Sarasota, Florida Investment Advisor Still Operates Kennon Financial
David Robert Kennon, a former First Allied Securities stockbroker, has three customer disputes listed on his BrokerCheck in which the claimants have accused him of making unsuitable investment recommendations.
Kennon, who is no longer a registered broker, remains a registered investment advisor in Sarasota, Florida where he runs Kennon Financial. Our Florida investment fraud lawyers are investigating claims of losses by customers of David Kennon.
Contact us at Shepherd Smith Edwards and Kantas (SSEK Law Firm at investorlawyers.com) today.
Ex-First Allied Securities Broker Accused of Unsuitability and Securities Fraud
Many of David Kennon’s customers have suffered significant losses during this time at First Allied Securities. Here are some of the customer disputes involving the ex-broker:
- July 2021: This claimant is alleging unsuitability, breach of contract, fraud, and due diligence failures. They are requesting $100K in damages from First Allied Securities.
- July 2021: This investor is requesting $250K in damages from First Allied Securities over alleged overconcentration, unsuitability, negligence, failure to supervise, and breach of contract. The losses appear to have been sustained in investments connected to the hospitality and hotel industries.
- April 2018: A $24K settlement was reached with this customer, who accused Kennon of unsuitably recommending risky and speculative investments.
David Kennon was a registered broker with First Allied Securities from 2012 to 2019. Other firms where he used to be a stockbroker and/or investment adviser include Woodbury Financial Services and AXA Advisors. He has worked for 20 years in the industry.
Filing a FINRA Arbitration Claims Against First Allied Securities or Another Broker-Dealer
When a customer wishes to pursue financial recovery, their legal recourse is to file an arbitration claim through the Financial Industry Regulatory Authority (FINRA).
Often, investors aren’t aware that the arbitration system is what they will need to go through and not the courts to seek redress. They may not even realize that they likely signed documents in which these “arbitration only” clauses were buried when agreeing to work with a brokerage firm.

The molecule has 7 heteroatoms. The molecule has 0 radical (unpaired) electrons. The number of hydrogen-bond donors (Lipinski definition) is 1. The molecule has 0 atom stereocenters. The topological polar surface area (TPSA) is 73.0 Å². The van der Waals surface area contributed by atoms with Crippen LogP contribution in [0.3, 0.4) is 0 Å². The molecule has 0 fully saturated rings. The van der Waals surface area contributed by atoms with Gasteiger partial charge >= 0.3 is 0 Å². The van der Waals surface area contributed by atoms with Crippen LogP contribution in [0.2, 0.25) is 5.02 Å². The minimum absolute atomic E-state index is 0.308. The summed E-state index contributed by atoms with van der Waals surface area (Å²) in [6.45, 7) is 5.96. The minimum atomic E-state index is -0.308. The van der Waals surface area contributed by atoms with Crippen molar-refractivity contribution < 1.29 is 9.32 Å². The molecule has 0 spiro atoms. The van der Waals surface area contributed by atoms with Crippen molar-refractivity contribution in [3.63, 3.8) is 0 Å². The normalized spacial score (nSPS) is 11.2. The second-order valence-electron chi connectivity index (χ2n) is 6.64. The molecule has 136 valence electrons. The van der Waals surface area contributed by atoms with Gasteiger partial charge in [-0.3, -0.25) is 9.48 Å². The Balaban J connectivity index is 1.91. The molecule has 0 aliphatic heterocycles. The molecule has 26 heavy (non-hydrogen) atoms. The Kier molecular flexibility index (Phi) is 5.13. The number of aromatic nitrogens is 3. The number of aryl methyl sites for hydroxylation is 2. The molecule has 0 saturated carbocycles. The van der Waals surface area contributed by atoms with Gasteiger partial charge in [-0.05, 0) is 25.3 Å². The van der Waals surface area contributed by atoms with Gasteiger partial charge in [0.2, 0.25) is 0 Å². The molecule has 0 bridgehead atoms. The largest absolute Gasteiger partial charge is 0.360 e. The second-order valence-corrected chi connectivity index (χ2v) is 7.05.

Sometimes the broker is named in the FINRA arbitration claim. Often, it will be their broker-dealer. Even if it was the broker who engaged in misconduct or negligence, their firm can be held accountable by the customer(s) who suffered the resulting losses.
Shepherd Smith Edwards and Kantas managing partner and securities fraud attorney, Kirk Smith discusses when a securities firm is liable for its brokers’ actions:
A brokerage firm must properly supervise their financial advisors and customer accounts, as well as identify, prevent, or stop incidents of misappropriation and other wrongful actions.
Going after a broker-dealer for damages is not the type of securities claim that you want to pursue without seasoned broker-dealer negligence lawyers by your side fighting for you and protecting your rights.
Recover Unsuitability Losses With Experienced Securities Fraud Lawyers
The allegation of unsuitability usually involves a financial advisor having recommended a financial product, trade, or investment strategy that was not suitable for a customer. This can be due to their investing profile, risk tolerance level, financial goals, and other criteria.
FINRA Rule 2111 mandates that brokers only make recommendations if they have reasonable grounds for thinking that they meet this suitable requirement.